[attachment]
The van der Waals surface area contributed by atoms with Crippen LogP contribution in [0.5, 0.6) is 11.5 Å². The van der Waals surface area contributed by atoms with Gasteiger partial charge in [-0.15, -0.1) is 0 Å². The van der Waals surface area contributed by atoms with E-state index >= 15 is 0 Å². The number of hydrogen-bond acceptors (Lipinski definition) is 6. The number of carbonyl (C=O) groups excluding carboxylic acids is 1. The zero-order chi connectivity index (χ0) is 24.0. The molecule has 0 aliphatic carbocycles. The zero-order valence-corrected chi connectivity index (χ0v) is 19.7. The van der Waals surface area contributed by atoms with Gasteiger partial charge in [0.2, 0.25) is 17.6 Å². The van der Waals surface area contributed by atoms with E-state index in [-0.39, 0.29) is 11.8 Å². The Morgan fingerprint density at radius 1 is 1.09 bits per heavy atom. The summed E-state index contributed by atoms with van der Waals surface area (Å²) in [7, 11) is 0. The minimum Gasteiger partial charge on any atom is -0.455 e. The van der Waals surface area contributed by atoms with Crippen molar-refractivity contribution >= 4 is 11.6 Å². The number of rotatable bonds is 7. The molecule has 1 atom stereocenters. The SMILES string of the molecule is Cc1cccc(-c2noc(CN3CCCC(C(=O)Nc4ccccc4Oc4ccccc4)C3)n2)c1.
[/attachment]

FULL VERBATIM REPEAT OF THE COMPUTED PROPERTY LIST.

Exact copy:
The van der Waals surface area contributed by atoms with Crippen LogP contribution in [0.5, 0.6) is 11.5 Å². The van der Waals surface area contributed by atoms with Gasteiger partial charge in [-0.15, -0.1) is 0 Å². The van der Waals surface area contributed by atoms with E-state index >= 15 is 0 Å². The number of hydrogen-bond acceptors (Lipinski definition) is 6. The number of carbonyl (C=O) groups excluding carboxylic acids is 1. The zero-order chi connectivity index (χ0) is 24.0. The molecule has 0 aliphatic carbocycles. The zero-order valence-corrected chi connectivity index (χ0v) is 19.7. The van der Waals surface area contributed by atoms with Gasteiger partial charge in [0.2, 0.25) is 17.6 Å². The van der Waals surface area contributed by atoms with E-state index in [-0.39, 0.29) is 11.8 Å². The Morgan fingerprint density at radius 1 is 1.09 bits per heavy atom. The summed E-state index contributed by atoms with van der Waals surface area (Å²) in [7, 11) is 0. The minimum Gasteiger partial charge on any atom is -0.455 e. The van der Waals surface area contributed by atoms with Crippen molar-refractivity contribution >= 4 is 11.6 Å². The number of rotatable bonds is 7. The molecule has 1 atom stereocenters. The SMILES string of the molecule is Cc1cccc(-c2noc(CN3CCCC(C(=O)Nc4ccccc4Oc4ccccc4)C3)n2)c1.